Stay-soft white, rye and wholemeal milk loaf

Stay-soft white, rye and wholemeal milk loaf


fits one BakeryBits 2lb loaf tin

for the cooked rye mix

180g cold water
70g Matthew's Dark Rye Wholemeal flour

for the dough

5g LeSaffre DCL Instant Dried Yeast fast-action yeast
30g warm water
15g honey
70g milk, any sort
280g strong white flour
50g wholemeal flour
6g salt
20g unsalted butter, softened

This is an easy bread to make by hand that stays very soft for days without turning crumbly, making it for me a perfect sandwich loaf. For the flour I used 2/3rds roller-milled white flour and 1/3rd stoneground rye and wholemeal which gives you a great flavour and higher fibre than a regular white flour, but still keeps it light-textured. If you're looking for a Japanese-style extra-soft white loaf we have one here, designed for heavy-duty machine mixing.

The recipe uses a kind of very thick gruel – an old word for a soup of starch and water simmered until thick – as the base, a little bit like adding leftover porridge to a bread dough. Many countries still have these cooked starch mixtures as part of their eating: I’ve enjoyed rye flour soup for breakfast in Finland cooked by legendary chef Sasu Laukkonen with sour cream, honey and berries, and always looked forward to 'rice soup' (often called congee) made with soft-cooked rice in many Chinese and SE Asian kitchens. Giving a similar result to adding mashed potato to bread, like bakers used to do in England in the 1800s, if you add this cooked starch mixture to bread dough you get a very soft texture that stays “just-like-fresh” for days. In the early 2000s this method once again became popular with online bakers, possibly related to a 1950s Japanese baker's method of adding a water roux to his milk bread, and among Mandarin Chinese speakers a slightly more complex but easier to manage version for home bakers called 湯種 Tāng zhǒng (pronounced tung-jong) excited bakers the world over.

Here I’ve kept it simple, using a thickish cooked rye flour mix at the start, and combined it with white flour and dash of wholemeal for the dough. The recipe perfectly fits our excellent Professional Quality Traditional 2lb Loaf Pan, double coated with a tough (Whitford’s Skandia Xtreme) non-stick coating to make it easier to clean and bake with. Do get one of our tins and try this recipe, it’s a great everyday bread to have at home. 


Make the cooked rye mix by whisking the cold water and rye flour together in a saucepan. Then stir it over a medium heat until it thickens and almost boils. Spoon it into a large mixing bowl, cover and leave until barely warm.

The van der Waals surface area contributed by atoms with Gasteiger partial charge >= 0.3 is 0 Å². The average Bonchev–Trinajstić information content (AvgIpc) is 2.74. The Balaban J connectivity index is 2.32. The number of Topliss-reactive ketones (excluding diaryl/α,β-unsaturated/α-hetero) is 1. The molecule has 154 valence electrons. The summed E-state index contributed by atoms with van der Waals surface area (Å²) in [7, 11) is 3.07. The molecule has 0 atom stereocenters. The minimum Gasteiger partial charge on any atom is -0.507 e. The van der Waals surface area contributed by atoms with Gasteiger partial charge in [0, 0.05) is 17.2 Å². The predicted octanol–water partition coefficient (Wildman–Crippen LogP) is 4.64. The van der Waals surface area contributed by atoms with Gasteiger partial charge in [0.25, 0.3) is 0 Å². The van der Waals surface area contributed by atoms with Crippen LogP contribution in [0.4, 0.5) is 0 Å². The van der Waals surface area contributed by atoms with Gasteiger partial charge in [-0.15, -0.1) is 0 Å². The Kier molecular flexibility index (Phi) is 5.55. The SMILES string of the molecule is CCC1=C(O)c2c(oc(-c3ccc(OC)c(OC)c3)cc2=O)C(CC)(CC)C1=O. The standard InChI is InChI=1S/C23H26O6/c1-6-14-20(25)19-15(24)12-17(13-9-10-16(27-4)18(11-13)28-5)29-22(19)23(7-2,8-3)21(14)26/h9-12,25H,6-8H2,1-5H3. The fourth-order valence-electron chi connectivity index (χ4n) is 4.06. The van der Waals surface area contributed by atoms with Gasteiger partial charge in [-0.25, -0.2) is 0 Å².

Meanwhile in a smaller bowl whisk together the yeast and warm water until dissolved. Stir in the honey and milk. Then whisk this into the warm cooked rye mixture until smooth. Add the strong white flour, wholemeal flour and salt and mix everything together to a smooth dough. Cover the bowl, leave for 10 minutes then add the butter in small pieces and knead again until smooth.

Cover the bowl and leave somewhere warm for about an hour until doubled in volume. Then remove the dough from the bowl and on a floured surface. Now you can simply pat the dough out into a rectangle, roll it up like a scroll, place it seam-side down in the tin and leave it to rise.

Or there's another way: in Japan and SE Asia there’s a rolling technique for tin sandwich loaves that has become very popular because it produces a neat looking bread and ensures the shaping is tight and well-rounded. This is how you do it.

Divide it into three equal pieces (about 225g each). Roll each piece out about 25cm long and about 15cm wide, fold each long side inward so the strip is about 8cm wide then roll it up tightly into a scroll. Place the scroll with the coiled ends facing each long side of the tin, then repeat with the remaining dough pieces. You can pre-shape the dough into balls beforehand, then leave them covered under plastic for 30 minute before rolling out, as this gives a neater finish but takes slightly longer.

When the loaf has risen somewhere between half and double in the tin, heat the oven to 160C fan. Brush the top of the loaf with beaten egg, if you like, and bake for about 35-40 minutes until golden brown and just coming away from the sides of the tin. Remove the loaf from the oven and the tin, place the loaf on a tray and quickly return to the oven for another 5-10 minutes to firm the outer crust. Then remove again from the oven and leave to cool on a wire rack.

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